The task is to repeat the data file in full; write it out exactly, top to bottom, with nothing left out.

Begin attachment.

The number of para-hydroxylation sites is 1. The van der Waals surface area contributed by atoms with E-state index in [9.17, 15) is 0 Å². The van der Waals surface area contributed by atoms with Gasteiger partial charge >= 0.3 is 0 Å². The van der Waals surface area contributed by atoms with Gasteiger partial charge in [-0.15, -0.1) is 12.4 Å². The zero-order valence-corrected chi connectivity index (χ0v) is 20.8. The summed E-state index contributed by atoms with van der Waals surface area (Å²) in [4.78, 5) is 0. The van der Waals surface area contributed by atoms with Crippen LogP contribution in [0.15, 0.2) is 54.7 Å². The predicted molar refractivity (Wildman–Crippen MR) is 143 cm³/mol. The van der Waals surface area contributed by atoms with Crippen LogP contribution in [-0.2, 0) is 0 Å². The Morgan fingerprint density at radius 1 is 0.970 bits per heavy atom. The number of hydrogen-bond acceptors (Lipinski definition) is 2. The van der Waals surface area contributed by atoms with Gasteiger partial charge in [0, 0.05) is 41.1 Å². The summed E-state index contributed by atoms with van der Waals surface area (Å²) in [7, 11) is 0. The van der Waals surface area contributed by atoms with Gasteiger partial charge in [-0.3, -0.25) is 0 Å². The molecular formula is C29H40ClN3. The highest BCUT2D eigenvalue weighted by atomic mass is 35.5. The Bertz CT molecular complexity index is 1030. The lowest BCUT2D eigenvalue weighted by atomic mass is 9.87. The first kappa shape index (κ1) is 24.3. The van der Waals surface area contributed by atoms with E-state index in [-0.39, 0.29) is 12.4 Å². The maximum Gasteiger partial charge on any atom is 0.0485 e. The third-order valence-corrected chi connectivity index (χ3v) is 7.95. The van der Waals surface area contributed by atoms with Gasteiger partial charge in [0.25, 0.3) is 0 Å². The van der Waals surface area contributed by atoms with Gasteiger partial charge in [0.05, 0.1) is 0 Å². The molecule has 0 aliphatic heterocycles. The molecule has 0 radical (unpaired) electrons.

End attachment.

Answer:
The number of para-hydroxylation sites is 1. The van der Waals surface area contributed by atoms with E-state index in [9.17, 15) is 0 Å². The van der Waals surface area contributed by atoms with Gasteiger partial charge >= 0.3 is 0 Å². The van der Waals surface area contributed by atoms with Gasteiger partial charge in [-0.15, -0.1) is 12.4 Å². The zero-order valence-corrected chi connectivity index (χ0v) is 20.8. The summed E-state index contributed by atoms with van der Waals surface area (Å²) in [4.78, 5) is 0. The van der Waals surface area contributed by atoms with Crippen LogP contribution in [0.15, 0.2) is 54.7 Å². The predicted molar refractivity (Wildman–Crippen MR) is 143 cm³/mol. The van der Waals surface area contributed by atoms with Crippen LogP contribution in [-0.2, 0) is 0 Å². The Morgan fingerprint density at radius 1 is 0.970 bits per heavy atom. The number of hydrogen-bond acceptors (Lipinski definition) is 2. The van der Waals surface area contributed by atoms with Gasteiger partial charge in [0, 0.05) is 41.1 Å². The summed E-state index contributed by atoms with van der Waals surface area (Å²) in [7, 11) is 0. The van der Waals surface area contributed by atoms with Gasteiger partial charge in [-0.3, -0.25) is 0 Å². The molecular formula is C29H40ClN3. The highest BCUT2D eigenvalue weighted by atomic mass is 35.5. The Bertz CT molecular complexity index is 1030. The lowest BCUT2D eigenvalue weighted by atomic mass is 9.87. The first kappa shape index (κ1) is 24.3. The van der Waals surface area contributed by atoms with E-state index in [-0.39, 0.29) is 12.4 Å². The maximum Gasteiger partial charge on any atom is 0.0485 e. The third-order valence-corrected chi connectivity index (χ3v) is 7.95. The van der Waals surface area contributed by atoms with Gasteiger partial charge in [0.25, 0.3) is 0 Å². The van der Waals surface area contributed by atoms with Gasteiger partial charge in [0.05, 0.1) is 0 Å². The molecule has 0 aliphatic heterocycles. The molecule has 0 radical (unpaired) electrons.